Cary Esser, longtime chair of the ceramics department at the Kansas City Art Institute, credits a high school classmate in the 1970s for her introduction to ceramics.
As Esser recalls, her best friend, Julie, was taking a class, and "truthfully, I didn't know what ceramics was."
Esser visited the basement classroom and saw her friend throwing pottery on the wheel. "I really had one of those moments where I just looked at what she was doing, and I just said, 'That is the coolest thing. I'm going to do that.'"
When she sat at the wheel, she says, it just felt comfortable and right.
"Ceramics is a medium that's really felt through the skin," Esser told Central Standard host Gina Kaufmann.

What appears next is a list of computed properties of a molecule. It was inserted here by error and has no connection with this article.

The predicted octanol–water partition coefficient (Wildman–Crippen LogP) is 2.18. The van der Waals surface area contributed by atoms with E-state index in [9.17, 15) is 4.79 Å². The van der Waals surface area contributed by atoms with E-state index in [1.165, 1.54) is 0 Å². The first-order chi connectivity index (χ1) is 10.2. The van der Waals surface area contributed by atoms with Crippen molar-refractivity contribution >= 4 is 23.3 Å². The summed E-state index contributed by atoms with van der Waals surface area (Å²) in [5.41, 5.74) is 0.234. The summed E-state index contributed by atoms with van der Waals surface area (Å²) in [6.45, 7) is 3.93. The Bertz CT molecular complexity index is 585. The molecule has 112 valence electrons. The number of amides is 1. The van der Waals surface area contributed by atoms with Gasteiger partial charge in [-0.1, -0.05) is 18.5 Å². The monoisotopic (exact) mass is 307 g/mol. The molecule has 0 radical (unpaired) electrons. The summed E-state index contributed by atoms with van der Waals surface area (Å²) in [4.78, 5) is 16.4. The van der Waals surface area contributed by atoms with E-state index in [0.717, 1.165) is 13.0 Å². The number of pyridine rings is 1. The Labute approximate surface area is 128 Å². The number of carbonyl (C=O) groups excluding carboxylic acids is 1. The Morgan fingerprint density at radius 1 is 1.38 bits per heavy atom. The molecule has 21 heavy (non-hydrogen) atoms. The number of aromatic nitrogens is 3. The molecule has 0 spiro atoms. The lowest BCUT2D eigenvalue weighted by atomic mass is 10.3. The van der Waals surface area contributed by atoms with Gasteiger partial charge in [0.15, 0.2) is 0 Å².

"It very much has to do with an intimate and tactile experience with the material. Not everybody who works with clay necessarily touches it in that kind of way, but a lot of people are drawn and seduced by the material."
Esser has chaired the ceramics department at the Kansas City Art Institute, where she was once a student, since 1995.
She says art engages the mind and the body, and that she enjoys what can be an immersive process — starting with the wet or liquid clay, molding it and then watching it dry, the first firing, the glaze application, and a second firing.
"Things change tremendously," she says, "that transformation that happens is very exciting for those of us who work with the material."
Laura Spencer is an arts reporter at KCUR 89.3. You can reach her on Twitter, @lauraspencer.